Now on my head I have a hat – there in that chic city – and I want it to stay on my head. Maybe, when I get to where I’m going, I’ll remove the hat – with a flourish – for a moment… so my hair should stay nice and neat beneath the hat. This hat doesn’t make my head hot, and this hat is small enough to allow other people to see around me – wherever I am. This hat stays on my head – even in an unexpected gust of wind – and should it rain, this hat is not forever ruined. This hat also makes me look like a polished, well-put-together lady – with a head full of important and artistic thoughts.

As I breeze past, onlookers think – my goodness, what an interesting lady… I wonder what she’s thinking.

Jacqueline Bouvier Kennedy Onassis.

A dress and a hat to embody the persona of Jacqueline Bouvier Kennedy Onassis… in essence, refined. However, the Cassini/Halston look of the sixties requires some twenty-first century mindset to fit into today’s context.

For daytime, substitute a clever-something for the pearls. I think the daytime accessory should read “smart”, not “pricey”.  Notice, Jackie’s hat is brimless. I’m postulating a just-right-for-now hat with a brim, to provide a little shade. “Just right” would be a hat with a brim not so large that I have to turn my head to see you from the corner of my eye. “Just right” would be a hat with a brim small enough to allow me to wear super-sized shades when I desire privacy.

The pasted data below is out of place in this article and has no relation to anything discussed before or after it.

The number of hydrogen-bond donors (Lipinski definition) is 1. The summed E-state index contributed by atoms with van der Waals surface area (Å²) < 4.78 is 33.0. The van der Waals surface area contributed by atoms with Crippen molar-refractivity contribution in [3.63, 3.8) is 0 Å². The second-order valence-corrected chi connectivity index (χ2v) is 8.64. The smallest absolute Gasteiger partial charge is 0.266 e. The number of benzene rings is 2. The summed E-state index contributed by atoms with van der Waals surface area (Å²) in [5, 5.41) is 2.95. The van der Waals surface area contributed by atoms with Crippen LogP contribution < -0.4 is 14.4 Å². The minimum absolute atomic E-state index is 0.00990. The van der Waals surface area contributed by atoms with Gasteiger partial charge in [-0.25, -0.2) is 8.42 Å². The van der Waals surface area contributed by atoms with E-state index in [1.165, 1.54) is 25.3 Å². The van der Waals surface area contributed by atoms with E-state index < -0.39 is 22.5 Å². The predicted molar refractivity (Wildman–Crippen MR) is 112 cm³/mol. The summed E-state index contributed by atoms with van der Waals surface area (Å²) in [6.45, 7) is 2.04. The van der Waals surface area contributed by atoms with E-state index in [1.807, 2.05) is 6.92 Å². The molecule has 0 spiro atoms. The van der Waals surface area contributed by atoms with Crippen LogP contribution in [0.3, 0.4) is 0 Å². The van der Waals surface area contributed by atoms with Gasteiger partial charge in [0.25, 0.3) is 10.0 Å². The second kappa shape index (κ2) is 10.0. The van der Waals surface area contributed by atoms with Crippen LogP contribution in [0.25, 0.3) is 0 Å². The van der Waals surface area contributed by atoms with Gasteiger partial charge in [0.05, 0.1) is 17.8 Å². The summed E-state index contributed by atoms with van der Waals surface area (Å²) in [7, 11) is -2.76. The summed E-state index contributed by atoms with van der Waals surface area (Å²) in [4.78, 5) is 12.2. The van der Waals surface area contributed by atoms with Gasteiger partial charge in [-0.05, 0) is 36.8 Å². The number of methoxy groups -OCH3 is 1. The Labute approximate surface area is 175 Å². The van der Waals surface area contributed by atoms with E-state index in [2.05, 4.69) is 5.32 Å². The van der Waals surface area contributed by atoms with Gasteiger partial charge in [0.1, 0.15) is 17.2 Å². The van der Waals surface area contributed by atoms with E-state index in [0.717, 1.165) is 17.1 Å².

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Clever Vintage Blouse Construction…and a Grand Bell Hat: VPLL.

If fashions of the past make your heart thump a little faster, don’t miss out on Vintage Pattern Lending Library’s great design collections. Earlier in the year I’d learned of VPLL’s Titanic project, which involves recreating 1912 fashions from La Mode Illustree – a major turn-of-the-century sartorial arbiter. As a project volunteer, I test-sewed a hat, two women’s blouses, and a child’s apron.

Test-sewing the hat was an unusual experience for me – as I’d never created a hat with a wire armature. However, the Ladies’ Spring Hat depicted a frame… so I produced a small-scale practice model. As life goes, other responsibilities began to demand my time – but I still like to check VPLL’s Titanic progress… and was ecstatic to discover a new hat pattern there tonight!

Check this link to see the beautiful hat project – this time it’s a Bell Hat (much like the ones Marc Jacobs presented in his Fall 2012 Louis Vuitton collection!) You’ll see this hat is also based on a wire armature – but, using a stiffer fabric, one might avoid the necessity for the framework structure.

Louis Vuitton Fall 2012 by Marc Jacobs. Runway collections image at

Now, the other thing that may excite you (especially if you sew) – is this 1912 La Mode Illustree blouse design, which is fabulously engineered so that the side-body and sleeve are in one piece. You just have to see it to understand, so don’t miss the link directly above.

Small-scale toile created to test La Mode Illustree 1912 Blouse 0219. Toile La La toile and photo.